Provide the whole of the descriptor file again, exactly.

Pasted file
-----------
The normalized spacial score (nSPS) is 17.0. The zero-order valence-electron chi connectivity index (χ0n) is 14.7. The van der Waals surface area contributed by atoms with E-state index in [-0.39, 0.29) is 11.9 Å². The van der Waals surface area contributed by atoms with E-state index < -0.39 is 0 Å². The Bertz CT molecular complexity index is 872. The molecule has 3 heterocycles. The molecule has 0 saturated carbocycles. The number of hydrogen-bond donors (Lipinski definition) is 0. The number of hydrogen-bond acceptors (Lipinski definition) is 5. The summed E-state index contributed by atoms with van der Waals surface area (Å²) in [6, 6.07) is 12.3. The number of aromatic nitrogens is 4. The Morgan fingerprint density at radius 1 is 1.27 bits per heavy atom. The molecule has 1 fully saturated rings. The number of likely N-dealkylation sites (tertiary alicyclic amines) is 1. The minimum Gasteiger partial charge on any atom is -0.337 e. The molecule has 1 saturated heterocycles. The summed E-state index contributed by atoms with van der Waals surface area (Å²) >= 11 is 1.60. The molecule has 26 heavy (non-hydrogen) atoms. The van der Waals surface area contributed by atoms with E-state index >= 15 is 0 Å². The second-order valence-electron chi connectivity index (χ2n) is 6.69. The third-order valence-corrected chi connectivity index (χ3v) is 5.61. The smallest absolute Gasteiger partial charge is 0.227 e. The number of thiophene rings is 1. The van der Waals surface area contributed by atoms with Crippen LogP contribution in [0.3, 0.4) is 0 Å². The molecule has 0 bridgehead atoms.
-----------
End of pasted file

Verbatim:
The normalized spacial score (nSPS) is 17.0. The zero-order valence-electron chi connectivity index (χ0n) is 14.7. The van der Waals surface area contributed by atoms with E-state index in [-0.39, 0.29) is 11.9 Å². The van der Waals surface area contributed by atoms with E-state index < -0.39 is 0 Å². The Bertz CT molecular complexity index is 872. The molecule has 3 heterocycles. The molecule has 0 saturated carbocycles. The number of hydrogen-bond donors (Lipinski definition) is 0. The number of hydrogen-bond acceptors (Lipinski definition) is 5. The summed E-state index contributed by atoms with van der Waals surface area (Å²) in [6, 6.07) is 12.3. The number of aromatic nitrogens is 4. The Morgan fingerprint density at radius 1 is 1.27 bits per heavy atom. The molecule has 1 fully saturated rings. The number of likely N-dealkylation sites (tertiary alicyclic amines) is 1. The minimum Gasteiger partial charge on any atom is -0.337 e. The molecule has 1 saturated heterocycles. The summed E-state index contributed by atoms with van der Waals surface area (Å²) >= 11 is 1.60. The molecule has 26 heavy (non-hydrogen) atoms. The van der Waals surface area contributed by atoms with E-state index >= 15 is 0 Å². The second-order valence-electron chi connectivity index (χ2n) is 6.69. The third-order valence-corrected chi connectivity index (χ3v) is 5.61. The smallest absolute Gasteiger partial charge is 0.227 e. The number of thiophene rings is 1. The van der Waals surface area contributed by atoms with Crippen LogP contribution in [0.3, 0.4) is 0 Å². The molecule has 0 bridgehead atoms.